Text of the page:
AASP attached to these claims, forms captioned Supplemental Documentation for Ambulance Transportation ("SDFAT") which were signed by the enrollees' physicians. Each SDFAT form certified that the enrollees' physical condition contraindicated transportation by means other than an ambulance. In addition, AASP filed with Blue Shield narrative letters signed by each enrollees' treating physician, stating the diagnosis of each enrollee and the medical necessity of ambulance services.

 AASP requested and received a "review determination" which affirmed the earlier determination that Part B did not cover the ambulance services provided. AASP subsequently appealed to a Blue Shield appointed hearing officer in accordance with the "fair hearing" provisions of the Medicare regulations. At the hearing, held on July 15, 1986, AASP, represented by counsel, argued that it had fully complied with all Part B regulations by submitting medical certifications and supporting documentation indicating the necessity of ambulance transportation for the three enrollees. Moreover, AASP challenged Blue Shield's decision denying reimbursement on the ground that a non-physician supplier lacked the authority to overrule a medical determination by a physician. Finally, AASP argued that it was entitled to a waiver of liability, pursuant to 42 U.S.C. § 1395pp, on the ground that neither it nor the enrollees knew or could have known that the ambulance services were not medically reasonable and necessary.

 At the hearing, Blue Shield indicated that in determining that the ambulance services were not reimbursable under Part B, it relied on § 2120 of the Medicare Carrier's Manual as well as Health Care Financing Administration Regional Medicare Letter Number 10-80. Specifically, Blue Shield maintained that § 2120 of the Manual, as interpreted by Medicare Letter Number 10-80, permits coverage of ambulance services only upon the submission of a claim which conclusively contraindicates the feasibility of transport by any other means. The carrier further argued that patients able to ambulate with assistance, with a walker, or wheelchair, as well as patients receiving routine outpatient maintenance dialysis treatments do not normally qualify for ambulance services. On the basis of reviews of medical records of two of the enrolles and an interview with the third enrollee, Blue Shield determined that the enrollees' "medical conditions had not been such as to have contraindicated the use of other means of transportation." Blue Shield also took the position that AASP's request for a waiver of liability should be denied. Specifically, Blue Shield relied on § 7300.2.C.6.b which states that the waiver of liability provision is not applicable where payments for a medically unnecessary item or service is also barred because of a failure to meet a condition of payment required by the regulations.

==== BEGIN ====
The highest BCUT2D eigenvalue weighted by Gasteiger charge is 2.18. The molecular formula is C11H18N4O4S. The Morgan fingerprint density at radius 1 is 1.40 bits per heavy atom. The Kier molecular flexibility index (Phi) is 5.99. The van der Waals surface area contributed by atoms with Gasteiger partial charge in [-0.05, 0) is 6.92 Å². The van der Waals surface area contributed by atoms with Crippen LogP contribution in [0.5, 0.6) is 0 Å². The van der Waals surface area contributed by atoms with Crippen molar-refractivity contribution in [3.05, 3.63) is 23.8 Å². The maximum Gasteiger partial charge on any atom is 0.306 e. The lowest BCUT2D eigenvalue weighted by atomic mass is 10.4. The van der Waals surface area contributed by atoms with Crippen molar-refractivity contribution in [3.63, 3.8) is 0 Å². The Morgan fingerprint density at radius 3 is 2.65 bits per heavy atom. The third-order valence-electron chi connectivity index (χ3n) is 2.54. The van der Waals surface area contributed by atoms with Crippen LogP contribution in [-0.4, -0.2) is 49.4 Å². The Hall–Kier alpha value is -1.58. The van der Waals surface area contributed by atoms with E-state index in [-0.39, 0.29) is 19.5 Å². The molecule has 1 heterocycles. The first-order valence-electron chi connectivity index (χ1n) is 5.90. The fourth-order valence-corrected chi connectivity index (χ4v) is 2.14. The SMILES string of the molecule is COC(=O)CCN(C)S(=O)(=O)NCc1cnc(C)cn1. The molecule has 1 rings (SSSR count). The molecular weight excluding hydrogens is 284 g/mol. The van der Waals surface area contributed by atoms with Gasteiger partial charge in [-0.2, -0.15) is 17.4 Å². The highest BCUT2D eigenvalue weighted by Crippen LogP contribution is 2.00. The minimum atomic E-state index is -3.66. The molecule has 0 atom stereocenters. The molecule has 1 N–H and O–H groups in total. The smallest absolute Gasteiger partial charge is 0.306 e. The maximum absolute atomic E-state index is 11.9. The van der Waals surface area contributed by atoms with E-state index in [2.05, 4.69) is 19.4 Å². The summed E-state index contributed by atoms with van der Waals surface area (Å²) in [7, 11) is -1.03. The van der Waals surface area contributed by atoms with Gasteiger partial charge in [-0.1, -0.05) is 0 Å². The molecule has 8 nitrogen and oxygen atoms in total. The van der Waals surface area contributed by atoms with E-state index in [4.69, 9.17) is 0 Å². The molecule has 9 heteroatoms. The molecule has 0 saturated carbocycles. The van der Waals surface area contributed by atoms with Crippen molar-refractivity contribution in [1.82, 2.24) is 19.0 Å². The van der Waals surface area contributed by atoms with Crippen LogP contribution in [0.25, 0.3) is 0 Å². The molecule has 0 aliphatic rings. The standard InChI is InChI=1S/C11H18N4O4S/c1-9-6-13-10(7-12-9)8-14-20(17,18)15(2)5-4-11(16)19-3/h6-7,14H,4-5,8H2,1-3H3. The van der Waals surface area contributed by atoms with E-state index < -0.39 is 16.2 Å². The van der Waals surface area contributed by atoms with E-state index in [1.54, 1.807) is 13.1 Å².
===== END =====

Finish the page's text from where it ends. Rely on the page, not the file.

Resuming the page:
Following the hearing, the hearing officer requested that a consultant physician review the enrollees' medical records. Based upon that consultation and her own review of the record, the hearing officer made specific findings regarding each of the three enrollees. For each individual, she found that the documentary evidence had failed to establish that the enrollees' condition had been such as to have contraindicated transportation by means other than an ambulance. Moreover, the hearing officer rejected AASP's claim to entitlement to a waiver of liability. The hearing officer noted that § 1879(a) of the Medicare statute provides that such a waiver of liability is available when the denial of payment is based on § 1862(a)(1) or (9). Inasmuch as the instant denial of payment was based on § 1861(s)(7), the hearing officer held that the plaintiff could not take advantage of the waiver.

 III. Federal Subject Matter Jurisdiction

 Prior to 1986, the Supreme Court had held that the Social Security Act provided for judicial review only of determinations of an individual's entitlement to benefits under both Part A and Part B of Title XVIII, as well as review of determinations of the amount of benefits awarded under Part A. 42 U.S.C. § 1395ff(a). United States v. Erika, 456 U.S. 201, 207, 102 S. Ct. 1650, 1653, 72 L. Ed. 2d 12 (1982). The Court held that by omitting a provision for judicial review of determinations of the amount of Part B awards, Congress intentionally foreclosed review of those determinations:

 
Section 1395ff thus distinguishes between two types of administrative decisions: eligibility determinations (that decide whether an individual is 65 or over or 'disabled' within the meaning of the Medicare program) and amount determinations (that decide the amount of the medicare payment to be made on a particular claim). Conspicuously, the statute fails to authorize further review for determinations of the amount of Part B awards. In the context of the statute's precisely drawn provisions, this omission provides persuasive evidence that Congress deliberately intended to foreclose further review of such claims.

 Id. at 208, 102 S. Ct. at 1654. Indeed, as the Supreme Court held in Heckler v. Ringer, "Congress has not . . . provided for judicial review of the denial of Part B claims." 466 U.S. 602, 608 n.4, 104 S. Ct. 2013, 2018 n.4, 80 L. Ed. 2d 622 (1984). Thus, prior to 1986, the Supreme Court had clearly held that no judicial review was available for Part B claims.

 This holding, however, was modified by Bowen v. Michigan Academy of Family Physicians, 476 U.S. 667, 106 S. Ct. 2133, 90 L. Ed. 2d 623 (1986) (hereinafter "Michigan Academy"), in which the Supreme Court rejected the proposition that Congress had intended to preclude judicial review of all questions affecting the amount of benefits payable under Part B of the Medicare program. To be sure, the Court affirmed its earlier holding in Erika that Congress intended to foreclose review of amount determinations remitted finally and exclusively to adjudication by private insurance carriers in a fair hearing:

 
Careful analysis of the governing statutory provisions and their legislative history thus reveals that Congress intended to bar judicial review only of determinations of the amount of benefits to be awarded under Part B. Congress delegated this task to carriers who would finally determine such ...